ERIN – In order to balance the 2022 budget, and to fund the capital projects being requested, staff here are proposing a 2.9 per cent ($223,000) tax increase for Town of Erin residents.
This translates to an increase of $53 in taxes for an average residential home assessed at $600,000.
A $196,500 draw from the tax stabilization reserve has also been proposed to offset costs.
In a Dec. 7 meeting, council reviewed the second draft of the town’s 2022 proposed budget prepared by finance director Oliver Gob.
The latest version of the proposed 2022 Erin budget saw only minor changes from the preliminary budget presented to council on Nov. 23.
The Town of Erin is maintaining the 2.9% increase initially proposed, which Gob noted is well below the current rate of inflation.
In dollar terms, the town’s tax levy (total tax dollars used to fund the budget) sits at $7,913,202 projected in 2022, up from $7,689,659 in 2021, reflecting nearly a 3% increase.
Gob added the increase will allow for several of the capital projects listed in the 2022 budget to proceed.
The town’s total budget for 2022 is set at $45.9 million, which includes $13.3 million in operating expenses and $32.6 million in capital expenses.
The $32.6 million in capital expenses cites $23 million scheduled to be funded from development charges, $1 million set to be funded through taxation, with the remainder to be funded through reserves, debt payments and grants.
Capital projects include $9,466,300 for the wastewater treatment plant, with $6,247,758 of that cost to be funded through development charges and $3,218,542 from grants.
Other notable line items include $10,689,700 for the town’s wastewater collection system, with $8,017,275 to be funded from development charges and $2,672,425 from grants, and $8,507,077 for a new water service system which is anticipated to be fully funded through development charges.
“For the outgoing years of 2023 to 2025, using the planning assumptions, the forecast presented does present a conservative outlook for the future,” Gob explained.
Even if growth does not occur in future years, which Gob noted is “highly unlikely,” a draw from the tax stabilization reserve can maintain the tax rate increase at 2.9% instead of the anticipated rate of inflation of 4.4%.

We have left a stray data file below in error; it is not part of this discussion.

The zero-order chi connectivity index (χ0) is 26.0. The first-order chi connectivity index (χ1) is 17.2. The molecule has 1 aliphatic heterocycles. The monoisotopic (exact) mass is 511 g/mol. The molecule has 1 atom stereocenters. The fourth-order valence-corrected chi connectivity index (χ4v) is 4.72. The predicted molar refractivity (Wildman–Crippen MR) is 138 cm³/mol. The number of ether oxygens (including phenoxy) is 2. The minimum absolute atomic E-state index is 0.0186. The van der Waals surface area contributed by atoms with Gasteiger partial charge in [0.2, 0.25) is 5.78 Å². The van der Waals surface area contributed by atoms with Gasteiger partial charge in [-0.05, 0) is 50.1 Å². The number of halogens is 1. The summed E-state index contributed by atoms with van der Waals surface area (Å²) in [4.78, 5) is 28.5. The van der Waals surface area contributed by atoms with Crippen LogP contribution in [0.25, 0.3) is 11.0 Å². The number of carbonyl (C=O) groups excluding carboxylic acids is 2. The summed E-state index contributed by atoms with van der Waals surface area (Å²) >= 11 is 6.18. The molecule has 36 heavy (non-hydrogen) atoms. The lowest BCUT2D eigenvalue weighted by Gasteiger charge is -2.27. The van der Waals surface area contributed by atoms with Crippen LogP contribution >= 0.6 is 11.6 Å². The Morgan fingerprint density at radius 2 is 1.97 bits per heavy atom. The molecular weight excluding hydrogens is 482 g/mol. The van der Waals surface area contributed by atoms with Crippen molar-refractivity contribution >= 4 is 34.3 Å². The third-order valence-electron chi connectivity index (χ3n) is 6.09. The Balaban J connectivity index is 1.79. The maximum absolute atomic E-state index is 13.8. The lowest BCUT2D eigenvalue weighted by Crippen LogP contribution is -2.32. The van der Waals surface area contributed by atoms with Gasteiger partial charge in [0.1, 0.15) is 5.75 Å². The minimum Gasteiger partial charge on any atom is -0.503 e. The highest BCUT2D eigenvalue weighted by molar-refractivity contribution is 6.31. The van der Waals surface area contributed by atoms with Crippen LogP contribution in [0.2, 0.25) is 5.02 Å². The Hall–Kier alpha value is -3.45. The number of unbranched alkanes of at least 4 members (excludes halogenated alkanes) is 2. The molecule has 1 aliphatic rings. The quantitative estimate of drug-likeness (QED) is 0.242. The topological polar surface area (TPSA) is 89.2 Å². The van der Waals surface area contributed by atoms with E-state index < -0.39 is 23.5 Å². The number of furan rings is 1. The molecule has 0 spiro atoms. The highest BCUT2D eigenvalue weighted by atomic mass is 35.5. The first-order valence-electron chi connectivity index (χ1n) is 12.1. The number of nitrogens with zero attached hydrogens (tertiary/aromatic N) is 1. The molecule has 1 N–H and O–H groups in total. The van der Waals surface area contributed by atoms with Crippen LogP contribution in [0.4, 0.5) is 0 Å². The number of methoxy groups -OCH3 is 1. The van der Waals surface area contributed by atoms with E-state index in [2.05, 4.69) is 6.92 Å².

Following the presentation of the preliminary budget on Nov. 23, staff also circulated a budget survey on the town’s website.
Of the town’s population of nearly 12,000, 211 residents completed the survey.
A key theme highlighted in the survey, Gob explained, was that residents wanted to see more investment primarily in roads and parks and recreation.
However, councillors expressed concerns that the budget survey results did not reflect the different needs of Erin residents, notably with regards to which parks in the town need updating.
“I just find that sometimes these surveys don’t really reflect the numbers in the sense that Ballinfad only has so many people there,” said councillor Rob Smith.
“I’d like to see these graphs tweaked a bit to really get a pulse and a feel from those little areas and what’s important to them because I wouldn’t want these places to get left out. It’s just not fair to them.”
Councillor Jamie Cheyne added there’s likely more people that live near a park in Erin than in Ballinfad, which would alter the numbers.
Gob took feedback from council as direction for future surveys to get better data for council consideration.
“I think if we can learn from this to further refine surveys then that’s a good takeaway,” said councillor John Brennan.
“I think people have to understand you have to apply this in the broader context as best you can and that’s basically what the people pay us to do.”